2) I do not think smart programmers are NECESSARILY the “best” programmers (whatever best may actually mean). While there does seem to be a pretty strong link between programming ability and intelligence, I know from past experience there are some pretty smart people that are crappy programmers, and some pretty great programmers who weren’t very smart.

    3) No here’s the question where I just get lost in the details. Is a “good” programmer meant to be a “natural” programmer? If not, is a good programmer then someone who is not quite a natural, but better than average? Plus I kind of get confused as to why the question is even asked. Many times when questions are asked in a series they build to reveal a hypothesis, or at least have an implicit cohesion. I’m having trouble seeing how this question “follows” the preceeding two. In any event – I do not believe a “good” programmer has a simple mind, but many times good programming is simple.

    Hey, you made me think. Thanks.

    WarpedJavaGuy – June 23, 2007

    Regarding 3).. I am referring to a simple mind in this context as one that is highly logical and literal, as opposed to one that is highly creative and lateral. Is a good programmer one that has this type of mind? And if so, was it meant to be?


    June 21, 2007 at 4:47 pm

  4. Gifted programmers don’t program in java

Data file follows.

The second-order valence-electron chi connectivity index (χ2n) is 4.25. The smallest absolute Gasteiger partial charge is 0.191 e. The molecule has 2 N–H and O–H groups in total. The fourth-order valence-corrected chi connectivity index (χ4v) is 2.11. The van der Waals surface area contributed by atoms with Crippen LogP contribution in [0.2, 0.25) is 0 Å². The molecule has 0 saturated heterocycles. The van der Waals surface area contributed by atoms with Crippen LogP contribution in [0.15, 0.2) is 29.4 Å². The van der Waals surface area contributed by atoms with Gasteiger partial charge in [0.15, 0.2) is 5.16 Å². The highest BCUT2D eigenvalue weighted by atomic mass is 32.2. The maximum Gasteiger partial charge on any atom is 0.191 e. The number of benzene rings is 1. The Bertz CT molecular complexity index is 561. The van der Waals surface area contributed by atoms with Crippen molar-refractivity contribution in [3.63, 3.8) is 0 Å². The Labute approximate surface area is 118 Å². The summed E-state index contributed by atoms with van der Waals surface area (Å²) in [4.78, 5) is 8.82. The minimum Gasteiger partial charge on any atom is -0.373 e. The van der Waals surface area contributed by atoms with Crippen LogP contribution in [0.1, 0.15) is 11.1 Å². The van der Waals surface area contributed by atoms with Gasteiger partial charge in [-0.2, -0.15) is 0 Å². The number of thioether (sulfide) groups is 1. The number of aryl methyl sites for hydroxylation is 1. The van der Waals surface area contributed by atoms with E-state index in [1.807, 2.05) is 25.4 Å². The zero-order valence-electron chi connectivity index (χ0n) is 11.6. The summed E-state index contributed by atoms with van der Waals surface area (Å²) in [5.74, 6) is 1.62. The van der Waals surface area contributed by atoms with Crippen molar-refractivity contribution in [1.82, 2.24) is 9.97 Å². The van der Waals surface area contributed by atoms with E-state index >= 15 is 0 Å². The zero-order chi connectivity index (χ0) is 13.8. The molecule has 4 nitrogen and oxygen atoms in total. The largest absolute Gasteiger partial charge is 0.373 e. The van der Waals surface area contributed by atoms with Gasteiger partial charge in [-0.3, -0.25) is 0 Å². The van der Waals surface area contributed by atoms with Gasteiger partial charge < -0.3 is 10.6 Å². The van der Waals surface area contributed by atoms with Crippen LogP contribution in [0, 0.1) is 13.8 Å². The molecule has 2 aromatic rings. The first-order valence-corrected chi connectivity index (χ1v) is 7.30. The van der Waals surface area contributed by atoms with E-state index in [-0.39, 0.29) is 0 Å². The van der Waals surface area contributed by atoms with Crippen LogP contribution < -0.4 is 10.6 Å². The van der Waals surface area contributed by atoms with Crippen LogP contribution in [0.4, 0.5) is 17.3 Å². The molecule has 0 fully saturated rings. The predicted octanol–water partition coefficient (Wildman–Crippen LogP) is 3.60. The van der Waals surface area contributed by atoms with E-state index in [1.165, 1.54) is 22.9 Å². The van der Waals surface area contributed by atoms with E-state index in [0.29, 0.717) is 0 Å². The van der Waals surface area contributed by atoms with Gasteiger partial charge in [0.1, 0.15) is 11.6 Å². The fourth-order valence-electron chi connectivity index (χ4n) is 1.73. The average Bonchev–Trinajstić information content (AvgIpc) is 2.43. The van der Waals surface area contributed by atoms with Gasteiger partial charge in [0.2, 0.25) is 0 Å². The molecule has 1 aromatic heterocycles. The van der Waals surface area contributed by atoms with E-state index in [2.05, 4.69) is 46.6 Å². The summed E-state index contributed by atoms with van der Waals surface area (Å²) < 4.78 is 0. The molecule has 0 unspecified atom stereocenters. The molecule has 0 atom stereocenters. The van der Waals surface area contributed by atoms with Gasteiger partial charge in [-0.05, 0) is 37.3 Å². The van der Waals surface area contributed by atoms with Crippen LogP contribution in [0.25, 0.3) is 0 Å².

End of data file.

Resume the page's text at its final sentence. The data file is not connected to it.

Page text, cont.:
June 21, 2007 at 1:23 pm

  5. And gifted programmers like Java autoboxing


    June 21, 2007 at 1:28 pm

  6. for me a gifted programmers is gifted with great logical thinking and of course gifted with maths. I just realise i like the logic and hates the maths. but familiarise myself with it and somehow they hired me as a programmer.

    programmer is a technician..! harsh, hard, but that’s how i feel it.


    June 21, 2007 at 1:54 pm

  7. From my experience great programmers need just two traits intelligence and laziness.


    June 21, 2007 at 2:04 pm

  8. Natural programmers do well on IQ tests. And every other test of intelligence.

    The “smart” programmers that have to “continuously develop it” would probably only do well on a web IQ test.


    June 21, 2007 at 2:08 pm

  9. An irem bytecode should generate machine code slower than a iadd bytecode. Why? A DIV opcode ( used to generate remainder ) takes longer than a bitwise AND opcode.

    DIV – http://pdos.csail.mit.edu/6.828/2006/readings/i386/DIV.htm
    AND – http://pdos.csail.mit.edu/6.828/2006/readings/i386/AND.htm

    Perhaps the java virtual machine retards the execution of the AND such that it appears to execute at the same rate as a DIV. Perhaps there is just a great amount of overhead in moving from bytecode to machine language.

    Whatever the cause of slowness for java, it is not inherent to the operations being performed. Only the implementation in this language.

    Michael Speer

    June 21, 2007 at 2:18 pm

  10. The example in the post is too extreme. I don’t think anybody would ever do it via the first method. The ‘wrong’ way to do it example should have something that people actually do.
    Anyways, pipedings reminds me of this guy I used to work with who wrote completely iterative code in Java (no objects), didn’t test it, didn’t bother with comments but to his credit, he got stuff done. The only problem was the only he could understand what he was doing.

    WarpedJavaGuy – June 22, 2007